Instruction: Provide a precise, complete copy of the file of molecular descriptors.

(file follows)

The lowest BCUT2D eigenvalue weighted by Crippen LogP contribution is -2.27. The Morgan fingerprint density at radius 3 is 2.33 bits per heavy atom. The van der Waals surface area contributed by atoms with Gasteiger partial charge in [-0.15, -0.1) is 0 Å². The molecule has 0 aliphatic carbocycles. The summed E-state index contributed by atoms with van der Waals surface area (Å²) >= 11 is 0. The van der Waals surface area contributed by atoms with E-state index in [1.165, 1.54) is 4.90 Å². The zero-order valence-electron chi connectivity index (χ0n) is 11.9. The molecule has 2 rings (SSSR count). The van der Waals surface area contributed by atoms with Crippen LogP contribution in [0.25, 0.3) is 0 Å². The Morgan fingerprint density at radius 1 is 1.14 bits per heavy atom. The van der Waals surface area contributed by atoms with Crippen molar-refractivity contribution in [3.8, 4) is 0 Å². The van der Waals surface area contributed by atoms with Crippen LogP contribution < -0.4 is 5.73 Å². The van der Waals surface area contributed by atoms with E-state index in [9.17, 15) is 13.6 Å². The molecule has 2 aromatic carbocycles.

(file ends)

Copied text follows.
The lowest BCUT2D eigenvalue weighted by Crippen LogP contribution is -2.27. The Morgan fingerprint density at radius 3 is 2.33 bits per heavy atom. The van der Waals surface area contributed by atoms with Gasteiger partial charge in [-0.15, -0.1) is 0 Å². The molecule has 0 aliphatic carbocycles. The summed E-state index contributed by atoms with van der Waals surface area (Å²) >= 11 is 0. The van der Waals surface area contributed by atoms with E-state index in [1.165, 1.54) is 4.90 Å². The zero-order valence-electron chi connectivity index (χ0n) is 11.9. The molecule has 2 rings (SSSR count). The van der Waals surface area contributed by atoms with Crippen LogP contribution in [0.25, 0.3) is 0 Å². The Morgan fingerprint density at radius 1 is 1.14 bits per heavy atom. The van der Waals surface area contributed by atoms with Crippen molar-refractivity contribution in [3.8, 4) is 0 Å². The van der Waals surface area contributed by atoms with Crippen LogP contribution < -0.4 is 5.73 Å². The van der Waals surface area contributed by atoms with E-state index in [9.17, 15) is 13.6 Å². The molecule has 2 aromatic carbocycles.